After earning a $50,000 dollar wage, I am left with $97.30 a week, a tiny amount that is barely enough to scrape by. However, when I am hired and earn 77 cents to a dollar making my salary $38,500, after taxes I will have $17,529.95 left of my salary. Following the same method as before and factoring in the same variables such as rent, groceries and subway fare I will be left with $152.50 spending money per month and $38.12 per week. That is exactly why I am not afraid to use the “F Word.”
As a newfound feminist, I had originally strayed away from the term reserving it to describe bra burning, anti-male, anti-patriarchy, and hairy-pitted women. But over the past year, I have been witness to more and more examples of feminism and how it should not have a negative connotation. Feminism is defined in the Merriam-Webster dictionary as, “the theory of the political, economic, and social equality of the sexes.” If you think that women should have the same political rights, social rights and economic rights as men, then you my friend are a feminist.
I deserve the right to be able to wear what I want and not have the fear that a man may take advantage of me because supposedly my little black dress and high heels are screaming, “Come overpower me and have sex with me against my will!” I want my future daughters to grow up in a society where doing something “like a girl” is not a derogatory term. I want to be able to chose what I do with and how I treat my body without a panel of male politicians telling me no. I want to be able to succeed in a male dominated field without having to flirt to advance my career. I want to succeed in a world where I am taken seriously and respected although I have two X chromosomes. I want to live in a world where I am granted the same privileges as my male counterpart, and I want the 23 cents that myself and other female college students, college grads and professionals deserve.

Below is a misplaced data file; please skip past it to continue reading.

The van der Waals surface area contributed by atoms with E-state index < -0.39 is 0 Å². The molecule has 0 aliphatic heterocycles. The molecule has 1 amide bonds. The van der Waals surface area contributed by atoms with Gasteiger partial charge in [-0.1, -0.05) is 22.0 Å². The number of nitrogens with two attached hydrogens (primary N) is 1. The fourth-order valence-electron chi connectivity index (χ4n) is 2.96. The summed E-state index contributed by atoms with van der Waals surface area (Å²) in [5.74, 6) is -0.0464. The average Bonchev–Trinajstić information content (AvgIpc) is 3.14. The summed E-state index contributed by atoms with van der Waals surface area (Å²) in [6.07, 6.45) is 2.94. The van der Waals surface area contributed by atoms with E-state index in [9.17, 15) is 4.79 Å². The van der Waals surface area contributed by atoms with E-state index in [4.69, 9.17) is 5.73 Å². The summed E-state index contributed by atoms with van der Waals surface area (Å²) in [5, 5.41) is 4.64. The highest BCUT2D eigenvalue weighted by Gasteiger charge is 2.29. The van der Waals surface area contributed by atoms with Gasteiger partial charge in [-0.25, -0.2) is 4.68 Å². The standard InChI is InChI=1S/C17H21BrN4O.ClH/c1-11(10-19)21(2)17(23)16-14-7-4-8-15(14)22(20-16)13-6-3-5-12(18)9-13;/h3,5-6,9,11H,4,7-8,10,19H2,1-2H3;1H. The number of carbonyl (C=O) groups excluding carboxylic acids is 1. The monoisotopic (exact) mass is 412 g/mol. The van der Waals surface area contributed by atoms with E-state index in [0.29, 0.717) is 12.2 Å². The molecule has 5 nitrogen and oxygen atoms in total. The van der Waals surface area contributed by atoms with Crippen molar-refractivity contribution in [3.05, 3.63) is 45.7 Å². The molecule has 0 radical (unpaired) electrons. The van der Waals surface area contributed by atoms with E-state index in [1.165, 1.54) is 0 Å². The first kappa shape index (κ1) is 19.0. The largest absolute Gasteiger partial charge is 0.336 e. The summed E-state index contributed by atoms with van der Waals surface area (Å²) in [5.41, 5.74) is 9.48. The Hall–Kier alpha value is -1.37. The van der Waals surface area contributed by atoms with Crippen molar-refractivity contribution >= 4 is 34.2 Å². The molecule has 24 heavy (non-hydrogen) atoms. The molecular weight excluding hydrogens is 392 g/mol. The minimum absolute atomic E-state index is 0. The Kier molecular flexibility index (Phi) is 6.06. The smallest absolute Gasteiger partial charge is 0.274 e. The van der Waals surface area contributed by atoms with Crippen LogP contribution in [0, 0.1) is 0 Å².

The most simple way for me to explain why I became a feminist is because in 8 months when I look back at my college career and I am waiting patiently for my job interview to begin I will think to myself, “I did not enter a four year university, rack up over $100,000 in student loan debt, create the best resume for myself and earn my degree just the same as my male classmates to not be given the same respect, opportunity and value as my male counterpart sitting next to me.” Numbers don’t lie and simple math is what made me a feminist.
ABOUT THE AUTHOR: SIOBHAN BRENNANSiobhan Brennan is a senior at Fairfield University pursuing a degree in Communication and Sociology & Anthropology. She had her fifteen minutes of fame in the second grade when I was on the PBS show Arthur . . . and she is still waiting for her big return to stardom (dream big, ladies!!) Nothing gets Siobhan going like a good Instagram filter or a witty and charmingtwitter hashtag, which is why she believes Social Media is the marketing of the future. Siobhan has been known to crush an entire Netflix series in days, with her record being the entire Game of Thrones series in one week. Her idol since the beginning has been Liz Lemon and in true Liz Lemon fashion, yes, she would ALWAYS prefer to be bought mozzarella sticks than a drink at a bar. Read more about and from the author: Siobhan’s WiLab Profile